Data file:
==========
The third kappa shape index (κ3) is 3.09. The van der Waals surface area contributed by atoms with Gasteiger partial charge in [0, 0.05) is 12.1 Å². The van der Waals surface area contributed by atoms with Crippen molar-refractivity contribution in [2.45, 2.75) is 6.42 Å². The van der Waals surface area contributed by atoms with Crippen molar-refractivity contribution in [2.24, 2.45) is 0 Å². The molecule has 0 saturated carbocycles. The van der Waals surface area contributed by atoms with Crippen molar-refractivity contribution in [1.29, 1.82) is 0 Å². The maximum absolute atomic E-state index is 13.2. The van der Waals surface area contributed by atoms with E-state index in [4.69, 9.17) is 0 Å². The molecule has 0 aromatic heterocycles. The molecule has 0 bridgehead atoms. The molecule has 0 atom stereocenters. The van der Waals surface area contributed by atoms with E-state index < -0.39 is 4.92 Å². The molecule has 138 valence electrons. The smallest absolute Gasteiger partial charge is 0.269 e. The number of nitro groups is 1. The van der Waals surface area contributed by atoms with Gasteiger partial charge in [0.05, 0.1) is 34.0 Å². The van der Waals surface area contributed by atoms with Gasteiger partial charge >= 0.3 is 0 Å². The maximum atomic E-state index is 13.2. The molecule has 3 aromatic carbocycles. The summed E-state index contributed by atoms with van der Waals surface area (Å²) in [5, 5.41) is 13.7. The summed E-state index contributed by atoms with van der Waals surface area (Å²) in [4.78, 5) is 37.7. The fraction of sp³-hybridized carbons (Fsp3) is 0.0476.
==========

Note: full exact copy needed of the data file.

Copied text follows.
The third kappa shape index (κ3) is 3.09. The van der Waals surface area contributed by atoms with Gasteiger partial charge in [0, 0.05) is 12.1 Å². The van der Waals surface area contributed by atoms with Crippen molar-refractivity contribution in [2.45, 2.75) is 6.42 Å². The van der Waals surface area contributed by atoms with Crippen molar-refractivity contribution in [2.24, 2.45) is 0 Å². The molecule has 0 saturated carbocycles. The van der Waals surface area contributed by atoms with Crippen molar-refractivity contribution in [1.29, 1.82) is 0 Å². The maximum absolute atomic E-state index is 13.2. The van der Waals surface area contributed by atoms with E-state index in [4.69, 9.17) is 0 Å². The molecule has 0 aromatic heterocycles. The molecule has 0 bridgehead atoms. The molecule has 0 atom stereocenters. The van der Waals surface area contributed by atoms with E-state index < -0.39 is 4.92 Å². The molecule has 138 valence electrons. The smallest absolute Gasteiger partial charge is 0.269 e. The number of nitro groups is 1. The van der Waals surface area contributed by atoms with Gasteiger partial charge in [0.05, 0.1) is 34.0 Å². The van der Waals surface area contributed by atoms with Gasteiger partial charge >= 0.3 is 0 Å². The maximum atomic E-state index is 13.2. The molecule has 3 aromatic carbocycles. The summed E-state index contributed by atoms with van der Waals surface area (Å²) in [5, 5.41) is 13.7. The summed E-state index contributed by atoms with van der Waals surface area (Å²) in [4.78, 5) is 37.7. The fraction of sp³-hybridized carbons (Fsp3) is 0.0476.